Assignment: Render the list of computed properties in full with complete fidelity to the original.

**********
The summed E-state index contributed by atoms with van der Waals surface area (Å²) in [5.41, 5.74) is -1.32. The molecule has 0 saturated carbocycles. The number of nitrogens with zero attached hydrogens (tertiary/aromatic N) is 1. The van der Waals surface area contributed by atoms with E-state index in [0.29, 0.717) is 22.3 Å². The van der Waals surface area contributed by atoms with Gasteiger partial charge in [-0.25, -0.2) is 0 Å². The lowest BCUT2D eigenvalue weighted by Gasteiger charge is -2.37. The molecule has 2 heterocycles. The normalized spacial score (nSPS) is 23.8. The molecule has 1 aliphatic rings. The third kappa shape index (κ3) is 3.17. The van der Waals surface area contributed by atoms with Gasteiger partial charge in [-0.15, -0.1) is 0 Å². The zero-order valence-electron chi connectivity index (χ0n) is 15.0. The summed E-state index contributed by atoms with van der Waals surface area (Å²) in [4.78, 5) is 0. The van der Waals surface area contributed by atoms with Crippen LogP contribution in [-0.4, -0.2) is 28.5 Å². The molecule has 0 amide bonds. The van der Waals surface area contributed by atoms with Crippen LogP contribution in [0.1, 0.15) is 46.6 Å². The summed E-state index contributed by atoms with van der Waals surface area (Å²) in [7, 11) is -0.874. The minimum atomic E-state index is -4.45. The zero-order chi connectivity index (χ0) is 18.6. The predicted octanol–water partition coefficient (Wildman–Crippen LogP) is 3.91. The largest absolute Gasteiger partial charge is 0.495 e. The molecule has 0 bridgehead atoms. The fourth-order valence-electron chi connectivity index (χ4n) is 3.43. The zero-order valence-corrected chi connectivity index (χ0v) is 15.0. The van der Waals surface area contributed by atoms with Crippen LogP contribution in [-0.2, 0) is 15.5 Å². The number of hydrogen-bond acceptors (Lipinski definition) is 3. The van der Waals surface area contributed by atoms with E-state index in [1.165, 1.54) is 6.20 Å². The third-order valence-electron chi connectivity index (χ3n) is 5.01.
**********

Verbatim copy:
The summed E-state index contributed by atoms with van der Waals surface area (Å²) in [5.41, 5.74) is -1.32. The molecule has 0 saturated carbocycles. The number of nitrogens with zero attached hydrogens (tertiary/aromatic N) is 1. The van der Waals surface area contributed by atoms with E-state index in [0.29, 0.717) is 22.3 Å². The van der Waals surface area contributed by atoms with Gasteiger partial charge in [-0.25, -0.2) is 0 Å². The lowest BCUT2D eigenvalue weighted by Gasteiger charge is -2.37. The molecule has 2 heterocycles. The normalized spacial score (nSPS) is 23.8. The molecule has 1 aliphatic rings. The third kappa shape index (κ3) is 3.17. The van der Waals surface area contributed by atoms with Gasteiger partial charge in [-0.15, -0.1) is 0 Å². The zero-order valence-electron chi connectivity index (χ0n) is 15.0. The summed E-state index contributed by atoms with van der Waals surface area (Å²) in [4.78, 5) is 0. The van der Waals surface area contributed by atoms with Crippen LogP contribution in [-0.4, -0.2) is 28.5 Å². The molecule has 0 amide bonds. The van der Waals surface area contributed by atoms with Crippen LogP contribution in [0.1, 0.15) is 46.6 Å². The summed E-state index contributed by atoms with van der Waals surface area (Å²) in [7, 11) is -0.874. The minimum atomic E-state index is -4.45. The zero-order chi connectivity index (χ0) is 18.6. The predicted octanol–water partition coefficient (Wildman–Crippen LogP) is 3.91. The largest absolute Gasteiger partial charge is 0.495 e. The molecule has 0 bridgehead atoms. The fourth-order valence-electron chi connectivity index (χ4n) is 3.43. The zero-order valence-corrected chi connectivity index (χ0v) is 15.0. The van der Waals surface area contributed by atoms with Crippen LogP contribution in [-0.2, 0) is 15.5 Å². The number of hydrogen-bond acceptors (Lipinski definition) is 3. The van der Waals surface area contributed by atoms with E-state index in [1.165, 1.54) is 6.20 Å². The third-order valence-electron chi connectivity index (χ3n) is 5.01.